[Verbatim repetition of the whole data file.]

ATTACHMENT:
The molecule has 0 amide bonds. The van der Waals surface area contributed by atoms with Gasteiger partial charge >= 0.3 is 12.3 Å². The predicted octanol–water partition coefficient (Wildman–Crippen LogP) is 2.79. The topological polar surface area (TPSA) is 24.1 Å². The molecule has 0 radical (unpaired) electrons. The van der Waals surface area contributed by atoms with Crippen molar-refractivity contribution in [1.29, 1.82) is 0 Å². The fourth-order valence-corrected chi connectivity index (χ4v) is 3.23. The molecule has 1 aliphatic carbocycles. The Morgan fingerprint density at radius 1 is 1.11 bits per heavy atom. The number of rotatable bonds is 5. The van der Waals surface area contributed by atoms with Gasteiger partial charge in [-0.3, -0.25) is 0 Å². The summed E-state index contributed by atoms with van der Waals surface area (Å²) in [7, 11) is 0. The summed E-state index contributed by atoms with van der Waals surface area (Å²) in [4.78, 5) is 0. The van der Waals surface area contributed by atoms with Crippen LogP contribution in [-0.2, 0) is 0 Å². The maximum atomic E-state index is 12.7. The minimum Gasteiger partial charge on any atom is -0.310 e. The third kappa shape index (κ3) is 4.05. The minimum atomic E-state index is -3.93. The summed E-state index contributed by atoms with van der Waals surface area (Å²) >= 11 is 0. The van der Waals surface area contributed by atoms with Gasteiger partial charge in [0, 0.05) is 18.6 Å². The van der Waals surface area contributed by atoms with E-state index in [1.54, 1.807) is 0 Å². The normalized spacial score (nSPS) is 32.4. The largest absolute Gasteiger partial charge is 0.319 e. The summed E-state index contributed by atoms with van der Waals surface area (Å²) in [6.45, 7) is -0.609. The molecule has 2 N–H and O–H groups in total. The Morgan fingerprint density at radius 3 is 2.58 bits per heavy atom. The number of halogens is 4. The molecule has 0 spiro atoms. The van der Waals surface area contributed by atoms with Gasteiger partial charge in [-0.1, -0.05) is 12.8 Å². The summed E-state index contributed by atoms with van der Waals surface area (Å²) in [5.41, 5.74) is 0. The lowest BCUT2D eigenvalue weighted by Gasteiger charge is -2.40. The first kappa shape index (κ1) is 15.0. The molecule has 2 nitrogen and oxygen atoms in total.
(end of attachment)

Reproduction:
The molecule has 0 amide bonds. The van der Waals surface area contributed by atoms with Gasteiger partial charge >= 0.3 is 12.3 Å². The predicted octanol–water partition coefficient (Wildman–Crippen LogP) is 2.79. The topological polar surface area (TPSA) is 24.1 Å². The molecule has 0 radical (unpaired) electrons. The van der Waals surface area contributed by atoms with Crippen molar-refractivity contribution in [1.29, 1.82) is 0 Å². The fourth-order valence-corrected chi connectivity index (χ4v) is 3.23. The molecule has 1 aliphatic carbocycles. The Morgan fingerprint density at radius 1 is 1.11 bits per heavy atom. The number of rotatable bonds is 5. The van der Waals surface area contributed by atoms with Gasteiger partial charge in [-0.3, -0.25) is 0 Å². The summed E-state index contributed by atoms with van der Waals surface area (Å²) in [7, 11) is 0. The summed E-state index contributed by atoms with van der Waals surface area (Å²) in [4.78, 5) is 0. The van der Waals surface area contributed by atoms with Crippen LogP contribution in [-0.2, 0) is 0 Å². The maximum atomic E-state index is 12.7. The minimum Gasteiger partial charge on any atom is -0.310 e. The third kappa shape index (κ3) is 4.05. The minimum atomic E-state index is -3.93. The summed E-state index contributed by atoms with van der Waals surface area (Å²) >= 11 is 0. The van der Waals surface area contributed by atoms with Gasteiger partial charge in [0, 0.05) is 18.6 Å². The van der Waals surface area contributed by atoms with E-state index in [1.54, 1.807) is 0 Å². The normalized spacial score (nSPS) is 32.4. The largest absolute Gasteiger partial charge is 0.319 e. The summed E-state index contributed by atoms with van der Waals surface area (Å²) in [6.45, 7) is -0.609. The molecule has 2 N–H and O–H groups in total. The Morgan fingerprint density at radius 3 is 2.58 bits per heavy atom. The number of halogens is 4. The molecule has 0 spiro atoms. The van der Waals surface area contributed by atoms with Gasteiger partial charge in [-0.1, -0.05) is 12.8 Å². The summed E-state index contributed by atoms with van der Waals surface area (Å²) in [5.41, 5.74) is 0. The lowest BCUT2D eigenvalue weighted by Gasteiger charge is -2.40. The first kappa shape index (κ1) is 15.0. The molecule has 2 nitrogen and oxygen atoms in total.